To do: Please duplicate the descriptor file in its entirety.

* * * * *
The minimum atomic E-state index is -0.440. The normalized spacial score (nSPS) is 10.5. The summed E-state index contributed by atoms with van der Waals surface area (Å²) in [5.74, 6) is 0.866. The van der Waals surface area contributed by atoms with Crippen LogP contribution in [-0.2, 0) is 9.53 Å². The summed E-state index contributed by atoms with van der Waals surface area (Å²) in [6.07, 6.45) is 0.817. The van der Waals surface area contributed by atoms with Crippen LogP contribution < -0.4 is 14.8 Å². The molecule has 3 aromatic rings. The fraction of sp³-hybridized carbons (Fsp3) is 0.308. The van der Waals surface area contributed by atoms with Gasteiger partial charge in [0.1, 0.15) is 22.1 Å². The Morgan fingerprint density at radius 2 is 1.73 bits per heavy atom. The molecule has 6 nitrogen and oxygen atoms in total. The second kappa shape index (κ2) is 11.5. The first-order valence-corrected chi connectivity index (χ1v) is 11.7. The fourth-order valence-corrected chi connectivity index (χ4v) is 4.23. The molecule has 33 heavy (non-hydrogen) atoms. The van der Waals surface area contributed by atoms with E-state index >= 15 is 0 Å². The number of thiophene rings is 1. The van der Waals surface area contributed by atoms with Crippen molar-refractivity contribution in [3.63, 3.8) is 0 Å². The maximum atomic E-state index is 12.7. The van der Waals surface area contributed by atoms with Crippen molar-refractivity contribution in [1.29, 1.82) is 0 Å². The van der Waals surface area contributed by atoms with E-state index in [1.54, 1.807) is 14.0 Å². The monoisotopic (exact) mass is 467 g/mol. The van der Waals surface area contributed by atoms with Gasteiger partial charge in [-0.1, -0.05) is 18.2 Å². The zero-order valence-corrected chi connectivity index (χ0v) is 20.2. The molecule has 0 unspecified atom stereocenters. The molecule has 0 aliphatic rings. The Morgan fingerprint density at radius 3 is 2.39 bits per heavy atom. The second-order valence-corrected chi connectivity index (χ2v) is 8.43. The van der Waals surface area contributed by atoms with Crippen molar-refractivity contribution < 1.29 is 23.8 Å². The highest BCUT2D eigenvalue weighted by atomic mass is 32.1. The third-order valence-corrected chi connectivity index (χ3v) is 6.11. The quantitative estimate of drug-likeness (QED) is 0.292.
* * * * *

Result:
The minimum atomic E-state index is -0.440. The normalized spacial score (nSPS) is 10.5. The summed E-state index contributed by atoms with van der Waals surface area (Å²) in [5.74, 6) is 0.866. The van der Waals surface area contributed by atoms with Crippen LogP contribution in [-0.2, 0) is 9.53 Å². The summed E-state index contributed by atoms with van der Waals surface area (Å²) in [6.07, 6.45) is 0.817. The van der Waals surface area contributed by atoms with Crippen LogP contribution < -0.4 is 14.8 Å². The molecule has 3 aromatic rings. The fraction of sp³-hybridized carbons (Fsp3) is 0.308. The van der Waals surface area contributed by atoms with Gasteiger partial charge in [0.1, 0.15) is 22.1 Å². The Morgan fingerprint density at radius 2 is 1.73 bits per heavy atom. The molecule has 6 nitrogen and oxygen atoms in total. The second kappa shape index (κ2) is 11.5. The first-order valence-corrected chi connectivity index (χ1v) is 11.7. The fourth-order valence-corrected chi connectivity index (χ4v) is 4.23. The molecule has 33 heavy (non-hydrogen) atoms. The van der Waals surface area contributed by atoms with E-state index >= 15 is 0 Å². The number of thiophene rings is 1. The van der Waals surface area contributed by atoms with Crippen molar-refractivity contribution in [3.63, 3.8) is 0 Å². The maximum atomic E-state index is 12.7. The van der Waals surface area contributed by atoms with Crippen molar-refractivity contribution in [1.29, 1.82) is 0 Å². The van der Waals surface area contributed by atoms with E-state index in [1.54, 1.807) is 14.0 Å². The monoisotopic (exact) mass is 467 g/mol. The van der Waals surface area contributed by atoms with Gasteiger partial charge in [-0.1, -0.05) is 18.2 Å². The zero-order valence-corrected chi connectivity index (χ0v) is 20.2. The molecule has 0 unspecified atom stereocenters. The molecule has 0 aliphatic rings. The Morgan fingerprint density at radius 3 is 2.39 bits per heavy atom. The second-order valence-corrected chi connectivity index (χ2v) is 8.43. The van der Waals surface area contributed by atoms with Crippen molar-refractivity contribution < 1.29 is 23.8 Å². The highest BCUT2D eigenvalue weighted by atomic mass is 32.1. The third-order valence-corrected chi connectivity index (χ3v) is 6.11. The quantitative estimate of drug-likeness (QED) is 0.292.